This week, the United Nations reported that two million people, primarily women and children, have fled from Ukraine to neighbouring countries, in the fastest exodus on the European continent since the end of WWII. Thousands of men, women, children, and young soldiers – many still in their teens – have died or been injured. Cities have been flattened. Bridges, roads, schools, hospitals, and factories have been destroyed. Agriculture has come to a standstill in a land blessed with some of the richest soils on the planet.
This is the scourge of war from which the founders of the United Nations wanted to save succeeding generations. War is again bringing untold sorrow to mankind on the very continent where world wars started, and we seem incapable of stopping it. Just as we have been unable to bring peace to Ethiopia, Yemen, Syria and many other places.
We must try harder and do better. Peace is possible. Kofi Annan told us that enmity between people does not, and cannot, last forever, but that making peace requires extraordinary courage on the part of all sides. Time and time again, he reminded us that conflict is rarely solved through force of arms alone, and that political dialogue is the key to building lasting peace.
We must talk about peace, even as war rages. To say that there must be a negotiated end to the madness is not to give up on the need to hold those committing horrendous crimes accountable. Kofi Annan also told us that we must be ambitious enough to pursue both justice and peace, and wise enough to know when and how to do so.
We applaud the exemplary welcome which Ukrainian refugees have received in neighbouring countries. These actions stand in stark contrast with other recent crises when we saw walls erected and refugees turned away or left to drown in treacherous seas. We must, however, focus first and foremost on stopping the violence that drives people from their homes.
We must show courage, determination, and imagination to seek real solutions rather than an elusive military victory, and to begin building trust between communities engulfed in violence. This means urgently asking tough questions such as what de-escalation might look like, how can we extract concessions and get to an effective ceasefire, and what confidence-building measures or assurances must be put in place to stop the bloodshed.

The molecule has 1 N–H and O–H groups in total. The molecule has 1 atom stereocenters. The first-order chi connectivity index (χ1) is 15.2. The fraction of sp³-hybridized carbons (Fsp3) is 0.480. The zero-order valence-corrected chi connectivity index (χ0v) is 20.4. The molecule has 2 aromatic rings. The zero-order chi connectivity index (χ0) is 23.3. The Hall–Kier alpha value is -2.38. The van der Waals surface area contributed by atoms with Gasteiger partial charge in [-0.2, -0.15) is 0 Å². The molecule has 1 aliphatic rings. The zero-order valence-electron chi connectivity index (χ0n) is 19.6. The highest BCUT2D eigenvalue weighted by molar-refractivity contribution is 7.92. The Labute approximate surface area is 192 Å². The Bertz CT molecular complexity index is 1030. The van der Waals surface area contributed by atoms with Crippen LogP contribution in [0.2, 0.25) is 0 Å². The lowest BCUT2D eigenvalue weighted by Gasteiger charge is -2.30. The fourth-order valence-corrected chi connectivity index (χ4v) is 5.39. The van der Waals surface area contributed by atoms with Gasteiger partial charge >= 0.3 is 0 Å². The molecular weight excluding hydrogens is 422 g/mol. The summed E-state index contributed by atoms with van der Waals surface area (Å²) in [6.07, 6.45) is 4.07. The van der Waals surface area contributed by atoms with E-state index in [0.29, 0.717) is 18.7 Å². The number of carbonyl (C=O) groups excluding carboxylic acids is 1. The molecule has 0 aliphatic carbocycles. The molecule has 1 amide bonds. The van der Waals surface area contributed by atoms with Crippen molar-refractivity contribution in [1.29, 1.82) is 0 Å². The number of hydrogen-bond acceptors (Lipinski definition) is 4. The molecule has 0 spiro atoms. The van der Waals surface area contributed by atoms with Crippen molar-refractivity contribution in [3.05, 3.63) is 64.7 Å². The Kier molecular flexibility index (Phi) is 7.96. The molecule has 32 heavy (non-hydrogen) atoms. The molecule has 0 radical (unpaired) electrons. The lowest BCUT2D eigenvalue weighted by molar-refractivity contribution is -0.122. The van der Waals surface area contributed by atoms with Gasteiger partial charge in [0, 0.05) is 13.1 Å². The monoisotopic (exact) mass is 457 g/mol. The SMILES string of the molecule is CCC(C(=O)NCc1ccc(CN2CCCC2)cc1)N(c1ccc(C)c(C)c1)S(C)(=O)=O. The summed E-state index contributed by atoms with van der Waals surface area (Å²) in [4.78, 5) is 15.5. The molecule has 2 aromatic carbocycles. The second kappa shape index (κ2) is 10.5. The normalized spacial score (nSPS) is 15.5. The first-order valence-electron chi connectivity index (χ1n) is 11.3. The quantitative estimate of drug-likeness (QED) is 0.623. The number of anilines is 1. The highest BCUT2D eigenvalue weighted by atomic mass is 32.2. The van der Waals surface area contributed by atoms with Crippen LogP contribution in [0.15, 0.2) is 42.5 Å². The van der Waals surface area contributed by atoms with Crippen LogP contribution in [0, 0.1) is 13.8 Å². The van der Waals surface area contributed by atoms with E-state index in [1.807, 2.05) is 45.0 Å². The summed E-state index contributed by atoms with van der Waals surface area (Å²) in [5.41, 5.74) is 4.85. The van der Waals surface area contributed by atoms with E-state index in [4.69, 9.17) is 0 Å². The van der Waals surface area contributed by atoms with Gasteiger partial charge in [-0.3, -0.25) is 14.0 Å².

In the longer term, it means resuming discussions on collective security, peaceful coexistence, the protection of minorities, a fair access to resources, the promotion of the rights enshrined in the Universal Declaration of Human Rights, disarmament, and all the issues that our multilateral system was created to address, and which have been brushed aside by strong men in recent decades.
Technology has given us the tools to predict conflicts, pandemics, climate change and other shocks and crises. When they occur, we can rely on elaborate multilateral mechanisms and a solid legal framework to facilitate international cooperation. And yet leaders choose to ignore them and flout internationally agreed rules and standards.
“…we all have a responsibility for peace.”
When leaders fail to lead, Kofi Annan remarked, the people take the lead and make the leaders follow. While we have seen demonstrations in our cities, including some by very courageous activists on the streets of Moscow and Saint Petersburg, we need a much bigger groundswell of support for peace.
Diplomats, civil society activists, teachers, journalists, artists, and entrepreneurs; the old and the young; men and women: we all have a responsibility for peace.
Today, all of us must call for an urgent end to aggression and violence in Ukraine, and the start of actual peace negotiations in good faith. Tomorrow, we must commit to an honest appraisal and far-reaching reimagining of our multilateral system, so that it enables peacemaking, peacebuilding and cooperation rather than greed and belligerence.
We owe it to future generations.